Previous Challenge Entry (Level 2 – Intermediate)
Topic: The Family Home (05/29/08)
- TITLE: Building a Home.
By Helen Murray
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The first mistake we made was to build in a fire-prone area. Well, the hills were magnificent and the views amazing. If truth were told I’d have awful trouble refusing that block of land again, but I think we’d put in a swimming pool and some absolutely grandiosely enormous water tanks – there was enough annual rainfall to fill all that! Then we’d keep the land close to the house paved or lawned for wonderful outdoor areas and also for protection.
Then I’d make no bones about the materials – no timber posts or floors, all steel-framed and cement (difficult when you are building split-level, but still, essential). There would be a sprinkling system on the roof – or better still, the house could be built into the hillside itself so that it was covered with soil and grass, so that the bushfires would go right over the top. This would be very eco friendly as far as heating and cooling efficiency goes. The views would be exactly the same, so that whenever I became restless or distressed with the baby’s colic, I could carry him just as tenderly to the window, and there look outwards over the strawberry farm to the horse paddock where the Shetland pony grazed with the grey cob, and from there to the little stream that flowed into the spreading pond where the spring delivered its pure, crystalline mountain freshness, and the little calves were feeding and growing contentedly, or lining up for their daily bucket of milk. My frayed nerves would bounce into survival mode until a couple of hours later when the crying stopped.
Would I build split level, so that my son, who earnestly studied those four stairs and the people ascending and descending constantly, could immediately climb them the very minute he discovered he could crawl? Why, yes, I’d build that identical split, just to recapture that wonderful moment of exultant determination in one so very young! A couple of years later he rode his tricycle down those same stairs with disastrous results – namely that the tricycle was put firmly in the shed! Well, that wasn’t the only tricyclic escapade of his. He also rode right through a window, which we had to replace with armour-plated glass! His dad followed up by breaking another window in his very creative carpentering efforts! Maybe armour-plated glass right through would be a sound invention!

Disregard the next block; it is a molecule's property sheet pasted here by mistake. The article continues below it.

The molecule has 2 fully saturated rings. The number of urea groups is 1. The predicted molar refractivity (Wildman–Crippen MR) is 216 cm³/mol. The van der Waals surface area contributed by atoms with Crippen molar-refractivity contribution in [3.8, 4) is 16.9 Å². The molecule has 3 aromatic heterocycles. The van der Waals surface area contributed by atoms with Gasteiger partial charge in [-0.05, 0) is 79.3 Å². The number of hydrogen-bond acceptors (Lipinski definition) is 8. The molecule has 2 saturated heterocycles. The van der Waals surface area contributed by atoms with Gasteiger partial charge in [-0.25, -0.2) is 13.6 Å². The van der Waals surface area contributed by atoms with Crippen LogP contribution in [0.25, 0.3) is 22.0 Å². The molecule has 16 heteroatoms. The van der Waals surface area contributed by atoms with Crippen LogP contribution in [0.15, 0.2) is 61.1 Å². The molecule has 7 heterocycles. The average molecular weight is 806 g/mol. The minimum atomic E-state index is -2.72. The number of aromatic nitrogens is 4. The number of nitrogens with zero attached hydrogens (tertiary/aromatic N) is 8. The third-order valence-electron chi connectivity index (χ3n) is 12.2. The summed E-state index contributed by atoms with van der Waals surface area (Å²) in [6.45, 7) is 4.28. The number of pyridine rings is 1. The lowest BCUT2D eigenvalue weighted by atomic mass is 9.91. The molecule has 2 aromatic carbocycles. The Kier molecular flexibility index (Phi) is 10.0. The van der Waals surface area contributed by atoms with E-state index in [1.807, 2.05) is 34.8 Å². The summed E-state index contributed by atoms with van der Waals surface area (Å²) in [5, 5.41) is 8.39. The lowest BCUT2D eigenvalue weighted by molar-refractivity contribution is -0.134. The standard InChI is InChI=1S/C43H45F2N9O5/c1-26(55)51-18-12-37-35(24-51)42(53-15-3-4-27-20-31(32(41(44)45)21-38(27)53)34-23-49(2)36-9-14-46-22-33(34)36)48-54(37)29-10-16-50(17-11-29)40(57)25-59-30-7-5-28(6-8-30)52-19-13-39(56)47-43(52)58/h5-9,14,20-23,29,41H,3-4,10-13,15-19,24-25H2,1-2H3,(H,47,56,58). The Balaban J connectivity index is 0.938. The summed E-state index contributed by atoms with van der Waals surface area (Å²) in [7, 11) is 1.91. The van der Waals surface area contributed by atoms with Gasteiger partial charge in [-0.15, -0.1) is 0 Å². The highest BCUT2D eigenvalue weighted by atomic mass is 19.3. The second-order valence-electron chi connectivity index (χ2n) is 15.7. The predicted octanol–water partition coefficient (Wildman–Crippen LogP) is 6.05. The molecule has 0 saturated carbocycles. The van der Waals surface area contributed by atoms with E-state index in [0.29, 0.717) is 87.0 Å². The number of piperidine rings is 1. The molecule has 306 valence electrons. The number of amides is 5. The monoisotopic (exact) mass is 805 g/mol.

I think I’d put the children’s bright, red, swinging plank suspended from its blue steel frame right in front of the kitchen window, so that when the older children, aged three and two, took the six-month old baby outside for an unprotected swing, I’d know their intentions immediately instead of wondering why things were so quiet, panicking when I couldn’t find the baby, and having to search everywhere for those disappearing children so full of wonderful ideas!
Some things I’d do the same. There were lots of compliments over the gold curtains hung over the floor to ceiling picture windows in the lounge. I never revealed my secret – that I had made them of lining material, waiting for the day when we could afford to purchase proper curtain material to cover them!
I still couldn’t resist the plan we chose for our hillside site, split levels with cathedral ceilings and huge picture windows to bring the great outdoors right into our home so that our lungs seemed to fill themselves to the brim with fresh mountain air the minute we woke up in the morning. It’s still the best plan ever, in my mind, but in those days it was most advanced thinking! Oh, and it did bring out the amazing hidden talent my young husband had for landscaping with stone. It began a lifelong passion for him – the first of many houses so treated to their own magnificence.
When the bushfire came, it left only those stone walls standing. The ponies, rabbits, guinea pigs were all burned, but the goldfish in the shed survived. Even the brick walls of the house were flattened. Later, the pony club got together and found another pony for my daughter, which carried her on many an outrageous adventure, and did absolutely everything she could ever ask of it, the wonderful creature. People’s response to these situations is incredibly moving and memorable. There is so much to be thankful for.
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